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Customer interaction guidance - for remote gambling licensees (Formal guidance under SR Code 3.4.3)

Customer interaction guidance for remote gambling licensees (Formal guidance under SR Code Provision 3.4.3).

Published: 20 June 2022

Last updated: 30 August 2023

This version was printed or saved on: 25 May 2024

Online version: https://www.gamblingcommission.gov.uk/guidance/customer-interaction-guidance-for-remote-gambling-licensees-formal-guidance

Introduction

This current guidance was issued in August 2023 and is in effect from 31 October 2023. It replaces all earlier versions of guidance issued for remote gambling operators.

When there are indicators that a customer may be experiencing harm, acting early and quickly could help stop or prevent the harm worsening. Spotting signs of harm and taking early action can be a preventative measure, designed to enable a customer to gamble safely. It can also be reactive, to support a customer when harm is being experienced to reduce or stop gambling - even when it is reactive, it is most effective if the harm is identified early and responded to quickly.

Your regulatory responsibilities

All licensees are required to implement customer interaction in a way which minimises the risk of customers experiencing harms associated with gambling, as set out in Social Responsibility (SR) Code Provision 3.4.3 of the Licence Conditions and Codes of Practice (LCCP).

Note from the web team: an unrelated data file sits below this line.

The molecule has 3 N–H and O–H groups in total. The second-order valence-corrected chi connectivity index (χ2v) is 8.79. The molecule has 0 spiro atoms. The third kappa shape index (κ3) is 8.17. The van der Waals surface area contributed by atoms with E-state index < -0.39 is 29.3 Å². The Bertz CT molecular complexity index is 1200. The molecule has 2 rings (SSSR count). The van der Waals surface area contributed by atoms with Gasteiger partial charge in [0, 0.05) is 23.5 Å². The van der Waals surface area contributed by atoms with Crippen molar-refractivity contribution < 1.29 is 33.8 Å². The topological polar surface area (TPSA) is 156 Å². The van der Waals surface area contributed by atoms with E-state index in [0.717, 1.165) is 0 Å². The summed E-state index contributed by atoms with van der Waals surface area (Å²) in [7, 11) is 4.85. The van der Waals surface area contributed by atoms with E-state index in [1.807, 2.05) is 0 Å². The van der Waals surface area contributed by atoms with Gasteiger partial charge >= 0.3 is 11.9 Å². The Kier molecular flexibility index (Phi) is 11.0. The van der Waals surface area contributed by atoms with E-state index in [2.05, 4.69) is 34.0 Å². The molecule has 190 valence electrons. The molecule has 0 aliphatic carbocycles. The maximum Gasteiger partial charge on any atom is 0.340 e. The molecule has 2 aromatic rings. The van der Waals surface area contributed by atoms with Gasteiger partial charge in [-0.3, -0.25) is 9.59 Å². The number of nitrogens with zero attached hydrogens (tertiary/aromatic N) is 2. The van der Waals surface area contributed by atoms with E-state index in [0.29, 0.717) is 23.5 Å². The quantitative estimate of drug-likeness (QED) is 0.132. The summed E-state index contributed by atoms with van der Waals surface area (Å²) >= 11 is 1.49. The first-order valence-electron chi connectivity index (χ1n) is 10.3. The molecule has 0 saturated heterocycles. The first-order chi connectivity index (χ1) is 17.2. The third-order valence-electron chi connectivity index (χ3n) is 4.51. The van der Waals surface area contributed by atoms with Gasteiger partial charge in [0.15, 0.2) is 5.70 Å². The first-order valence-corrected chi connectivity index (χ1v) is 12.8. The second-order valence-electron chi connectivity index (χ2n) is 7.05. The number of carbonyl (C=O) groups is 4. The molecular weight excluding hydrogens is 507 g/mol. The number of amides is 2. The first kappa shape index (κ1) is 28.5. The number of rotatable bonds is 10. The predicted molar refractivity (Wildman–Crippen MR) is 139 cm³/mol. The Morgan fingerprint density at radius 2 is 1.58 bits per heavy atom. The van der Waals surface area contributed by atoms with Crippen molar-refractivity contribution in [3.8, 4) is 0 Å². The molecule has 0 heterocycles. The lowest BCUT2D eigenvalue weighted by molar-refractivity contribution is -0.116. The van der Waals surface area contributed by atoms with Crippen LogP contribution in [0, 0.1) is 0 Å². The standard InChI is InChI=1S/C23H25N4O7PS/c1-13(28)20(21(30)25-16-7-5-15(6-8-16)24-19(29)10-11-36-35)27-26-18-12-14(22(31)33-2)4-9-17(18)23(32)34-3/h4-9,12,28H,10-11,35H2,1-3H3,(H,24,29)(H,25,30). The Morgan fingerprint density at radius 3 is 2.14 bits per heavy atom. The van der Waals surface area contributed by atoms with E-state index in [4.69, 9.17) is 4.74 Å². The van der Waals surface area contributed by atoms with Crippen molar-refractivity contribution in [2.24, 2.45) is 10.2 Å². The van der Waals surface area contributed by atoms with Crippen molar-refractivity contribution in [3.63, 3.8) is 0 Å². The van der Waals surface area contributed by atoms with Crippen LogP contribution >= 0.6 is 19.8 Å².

Social Responsibility Code Provision 3.4.3

The in effect dates are as follows:

  • in paragraph 1, the words ‘as explained in the Commission’s guidance (see paragraph 2)’; and the entirety of requirements 2 and 3 are in force from 31 October 2023
  • paragraph 10 is in force from 12 February 2023
  • the remainder of Social Responsibility (SR) Code Provision 3.4.3 is in force from 12 September 2022.

Remote customer interaction

All remote licences, except any remote lottery licence the holder of which does not provide facilities for participation in instant win or high frequency lotteries1, remote gaming machine technical, gambling software, host, ancillary remote bingo, ancillary remote casino, ancillary remote betting, remote betting intermediary (trading rooms only) and remote general betting limited licences.